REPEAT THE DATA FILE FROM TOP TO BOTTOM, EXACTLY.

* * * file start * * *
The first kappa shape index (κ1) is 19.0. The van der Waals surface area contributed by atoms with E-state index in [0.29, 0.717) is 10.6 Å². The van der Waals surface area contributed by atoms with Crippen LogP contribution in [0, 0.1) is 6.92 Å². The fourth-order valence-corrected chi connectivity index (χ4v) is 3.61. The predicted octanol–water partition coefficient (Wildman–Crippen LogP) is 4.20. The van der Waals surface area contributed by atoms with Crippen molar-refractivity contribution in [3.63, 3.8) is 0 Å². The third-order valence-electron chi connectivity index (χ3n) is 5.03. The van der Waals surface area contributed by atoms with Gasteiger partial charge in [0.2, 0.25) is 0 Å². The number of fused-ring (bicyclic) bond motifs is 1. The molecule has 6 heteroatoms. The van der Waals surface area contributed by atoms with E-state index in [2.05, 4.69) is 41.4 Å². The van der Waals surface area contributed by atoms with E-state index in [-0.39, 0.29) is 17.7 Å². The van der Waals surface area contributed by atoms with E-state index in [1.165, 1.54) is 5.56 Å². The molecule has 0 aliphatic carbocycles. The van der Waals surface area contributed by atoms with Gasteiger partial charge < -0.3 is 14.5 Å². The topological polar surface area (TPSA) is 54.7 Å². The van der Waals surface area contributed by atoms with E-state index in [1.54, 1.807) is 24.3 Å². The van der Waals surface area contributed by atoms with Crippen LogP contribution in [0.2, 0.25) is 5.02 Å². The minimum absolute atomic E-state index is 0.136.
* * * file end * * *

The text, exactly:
The first kappa shape index (κ1) is 19.0. The van der Waals surface area contributed by atoms with E-state index in [0.29, 0.717) is 10.6 Å². The van der Waals surface area contributed by atoms with Crippen LogP contribution in [0, 0.1) is 6.92 Å². The fourth-order valence-corrected chi connectivity index (χ4v) is 3.61. The predicted octanol–water partition coefficient (Wildman–Crippen LogP) is 4.20. The van der Waals surface area contributed by atoms with Crippen molar-refractivity contribution in [3.63, 3.8) is 0 Å². The third-order valence-electron chi connectivity index (χ3n) is 5.03. The van der Waals surface area contributed by atoms with Gasteiger partial charge in [0.2, 0.25) is 0 Å². The number of fused-ring (bicyclic) bond motifs is 1. The molecule has 6 heteroatoms. The van der Waals surface area contributed by atoms with E-state index in [2.05, 4.69) is 41.4 Å². The van der Waals surface area contributed by atoms with E-state index in [-0.39, 0.29) is 17.7 Å². The van der Waals surface area contributed by atoms with E-state index in [1.165, 1.54) is 5.56 Å². The molecule has 0 aliphatic carbocycles. The van der Waals surface area contributed by atoms with Gasteiger partial charge < -0.3 is 14.5 Å². The topological polar surface area (TPSA) is 54.7 Å². The van der Waals surface area contributed by atoms with E-state index in [1.54, 1.807) is 24.3 Å². The van der Waals surface area contributed by atoms with Crippen LogP contribution in [0.2, 0.25) is 5.02 Å². The minimum absolute atomic E-state index is 0.136.